The decision to grant or deny a preliminary injunction "is within the sound discretion of the district court...." Palmer v. Braun, 287 F.3d 1325, 1329 (11th Cir. 2002). This court may grant a preliminary injunction only if Youngblood demonstrates each of the following prerequisites: (1) a substantial likelihood of success on the merits; (2) a substantial threat irreparable injury will occur absent issuance of the injunction; (3) the threatened injury outweighs the potential damage the requested injunction may cause the non-moving parties; and (4) the injunction would not be adverse to the public interest. Palmer, 287 F.3d at 1329; McDonald's Corp. v. Robertson, 147 F.3d 1301, 1306 Cate v. Oldham, 707 F.2d 1176 (11th Cir. 1983); Shatel Corp. v. Mao Ta Lumber and Yacht Corp., 697 F.2d 1352 (11th Cir. 1983). "In this Circuit, [a] preliminary injunction is an extraordinary and drastic remedy not to be granted unless the movant clearly established the "burden of persuasion'" as to the four requisites." McDonald's, 147 F.3d at 1306; All Care Nursing Service, Inc. v. Bethesda Memorial Hospital, Inc., 887 F.2d 1535, 1537 (11th Cir. 1989) (a preliminary injunction is issued only when "drastic relief" is necessary); Texas v. Seatrain Int'l, S.A., 518 F.2d 175, 179 (5th Cir. 1975) (grant of preliminary injunction "is the exception rather than the rule, " and movant must clearly carry the burden of persuasion). The moving party's failure to demonstrate a "substantial likelihood of success on the merits" may defeat the party's claim, regardless of the party's ability to establish any of the other elements. Church v. City of Huntsville, 30 F.3d 1332, 1342 (11th Cir. 1994); see also Siegel v. Lepore, 234 F.3d 1163, 1176 (11th Cir. 2000) (noting that "the absence of a substantial likelihood of irreparable injury would, standing alone, make preliminary injunctive relief improper"). "The chief function of a preliminary injunction is to preserve the status quo until the merits of the controversy can be fully and fairly adjudicated.' Northeastern Fl. Chapter of Ass'n of Gen. Contractors of Am. v. City of Jacksonville, Fl., 896 F.2d 1283, 1284 (11th Cir.1990)." Suntrust Bank v. Houghton Mifflin Co., 268 F.3d 1257, 1265 (11th Cir. 2001).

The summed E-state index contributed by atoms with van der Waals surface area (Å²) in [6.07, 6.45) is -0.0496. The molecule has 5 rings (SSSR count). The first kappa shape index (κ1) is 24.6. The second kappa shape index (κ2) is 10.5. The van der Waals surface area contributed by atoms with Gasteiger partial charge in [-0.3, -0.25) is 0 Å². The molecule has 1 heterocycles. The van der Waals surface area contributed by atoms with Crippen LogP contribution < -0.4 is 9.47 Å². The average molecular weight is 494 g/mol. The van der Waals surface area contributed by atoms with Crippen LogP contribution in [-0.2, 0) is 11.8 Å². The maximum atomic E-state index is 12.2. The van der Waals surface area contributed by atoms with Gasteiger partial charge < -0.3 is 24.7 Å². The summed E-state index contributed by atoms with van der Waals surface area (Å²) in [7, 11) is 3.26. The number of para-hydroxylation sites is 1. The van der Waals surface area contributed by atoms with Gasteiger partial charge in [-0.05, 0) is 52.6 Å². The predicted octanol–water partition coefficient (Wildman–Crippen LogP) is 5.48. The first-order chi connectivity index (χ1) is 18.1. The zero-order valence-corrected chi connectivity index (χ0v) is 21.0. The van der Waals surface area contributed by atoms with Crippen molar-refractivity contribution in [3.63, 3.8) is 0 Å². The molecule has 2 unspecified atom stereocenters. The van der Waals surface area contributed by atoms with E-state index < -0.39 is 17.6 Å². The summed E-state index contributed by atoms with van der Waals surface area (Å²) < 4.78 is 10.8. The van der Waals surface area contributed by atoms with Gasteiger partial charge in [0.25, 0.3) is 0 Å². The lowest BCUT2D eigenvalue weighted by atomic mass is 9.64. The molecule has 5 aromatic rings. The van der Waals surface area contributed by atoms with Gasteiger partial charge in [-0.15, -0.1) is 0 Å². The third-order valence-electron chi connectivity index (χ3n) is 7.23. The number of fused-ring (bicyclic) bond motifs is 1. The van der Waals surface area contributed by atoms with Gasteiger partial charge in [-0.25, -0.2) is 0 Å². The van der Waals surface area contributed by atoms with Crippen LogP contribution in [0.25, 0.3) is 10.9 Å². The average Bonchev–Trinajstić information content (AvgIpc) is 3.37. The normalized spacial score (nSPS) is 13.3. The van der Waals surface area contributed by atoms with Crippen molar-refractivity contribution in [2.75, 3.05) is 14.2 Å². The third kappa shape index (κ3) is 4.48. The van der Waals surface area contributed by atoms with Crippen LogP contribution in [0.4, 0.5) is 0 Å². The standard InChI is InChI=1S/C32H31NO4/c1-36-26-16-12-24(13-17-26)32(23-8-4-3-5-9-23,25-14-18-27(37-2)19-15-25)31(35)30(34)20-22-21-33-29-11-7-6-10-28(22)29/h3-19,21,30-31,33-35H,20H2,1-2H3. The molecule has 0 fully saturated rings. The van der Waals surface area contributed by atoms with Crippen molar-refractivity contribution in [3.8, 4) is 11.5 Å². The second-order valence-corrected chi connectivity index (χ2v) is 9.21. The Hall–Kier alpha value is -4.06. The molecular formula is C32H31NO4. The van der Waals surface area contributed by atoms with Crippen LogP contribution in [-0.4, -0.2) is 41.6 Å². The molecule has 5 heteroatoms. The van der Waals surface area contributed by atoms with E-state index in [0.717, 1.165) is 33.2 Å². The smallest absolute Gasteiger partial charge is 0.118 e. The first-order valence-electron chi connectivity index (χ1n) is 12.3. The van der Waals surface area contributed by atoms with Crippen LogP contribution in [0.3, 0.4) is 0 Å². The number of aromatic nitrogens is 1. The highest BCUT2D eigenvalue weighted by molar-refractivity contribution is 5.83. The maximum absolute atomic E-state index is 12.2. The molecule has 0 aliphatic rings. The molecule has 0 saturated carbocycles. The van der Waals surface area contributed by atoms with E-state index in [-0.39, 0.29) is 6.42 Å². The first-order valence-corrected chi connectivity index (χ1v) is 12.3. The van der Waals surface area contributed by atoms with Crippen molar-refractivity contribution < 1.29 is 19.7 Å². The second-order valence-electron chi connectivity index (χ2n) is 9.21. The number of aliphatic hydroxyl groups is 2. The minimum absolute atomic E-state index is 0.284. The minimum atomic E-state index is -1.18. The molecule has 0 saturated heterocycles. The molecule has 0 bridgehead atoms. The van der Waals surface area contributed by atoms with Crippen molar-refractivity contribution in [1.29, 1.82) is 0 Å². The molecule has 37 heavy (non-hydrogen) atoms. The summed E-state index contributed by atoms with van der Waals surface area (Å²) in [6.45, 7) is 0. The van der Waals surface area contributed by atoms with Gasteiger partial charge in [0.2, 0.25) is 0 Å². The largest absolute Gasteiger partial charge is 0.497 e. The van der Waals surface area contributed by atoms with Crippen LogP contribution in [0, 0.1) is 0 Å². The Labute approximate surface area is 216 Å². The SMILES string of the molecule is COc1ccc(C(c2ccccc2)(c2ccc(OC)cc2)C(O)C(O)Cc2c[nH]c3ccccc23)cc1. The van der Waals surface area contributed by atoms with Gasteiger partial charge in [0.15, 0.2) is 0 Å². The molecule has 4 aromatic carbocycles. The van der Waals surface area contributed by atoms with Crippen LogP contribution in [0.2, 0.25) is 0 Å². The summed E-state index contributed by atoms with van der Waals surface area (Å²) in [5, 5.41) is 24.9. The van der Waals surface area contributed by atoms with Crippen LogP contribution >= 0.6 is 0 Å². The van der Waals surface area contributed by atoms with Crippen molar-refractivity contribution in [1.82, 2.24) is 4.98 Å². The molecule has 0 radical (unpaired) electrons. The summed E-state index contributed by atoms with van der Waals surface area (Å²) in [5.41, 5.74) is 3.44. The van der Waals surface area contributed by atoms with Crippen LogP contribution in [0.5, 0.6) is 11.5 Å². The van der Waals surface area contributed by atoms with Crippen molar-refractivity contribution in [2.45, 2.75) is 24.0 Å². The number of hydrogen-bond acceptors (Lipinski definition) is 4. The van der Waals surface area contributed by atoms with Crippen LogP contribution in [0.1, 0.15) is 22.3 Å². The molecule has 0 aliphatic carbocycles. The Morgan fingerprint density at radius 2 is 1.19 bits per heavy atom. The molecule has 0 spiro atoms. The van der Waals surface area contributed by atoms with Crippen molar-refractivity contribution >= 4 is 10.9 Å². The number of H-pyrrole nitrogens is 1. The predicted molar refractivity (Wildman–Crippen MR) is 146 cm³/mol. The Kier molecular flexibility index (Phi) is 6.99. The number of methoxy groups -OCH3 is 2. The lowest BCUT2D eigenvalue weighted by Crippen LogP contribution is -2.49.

Turning to the first prerequisite for issuance of preliminary injunctive relief, the court finds that Youngblood has failed to demonstrate a substantial likelihood of success on the merits of his claims. Youngblood likewise fails to establish a substantial threat that he will suffer irreparable injury absent issuance of the requested preliminary injunctions. The third factor, balancing potential harm to the parties, weighs more heavily in favor of the correctional defendants, as issuance of the injunction would adversely impact the ability of correctional officials to manage the daily operation of Easterling effectively. Finally, the public interest element of the equation is, at best, a neutral factor at this juncture. Thus, Youngblood has failed to meet his burden of demonstrating the existence of each prerequisite necessary to warrant issuance of preliminary injunctive relief.


Accordingly, it is the RECOMMENDATION of the Magistrate Judge that:

1. The motion for preliminary injunction filed by the plaintiff be DENIED.

2. This case be referred back the undersigned for ...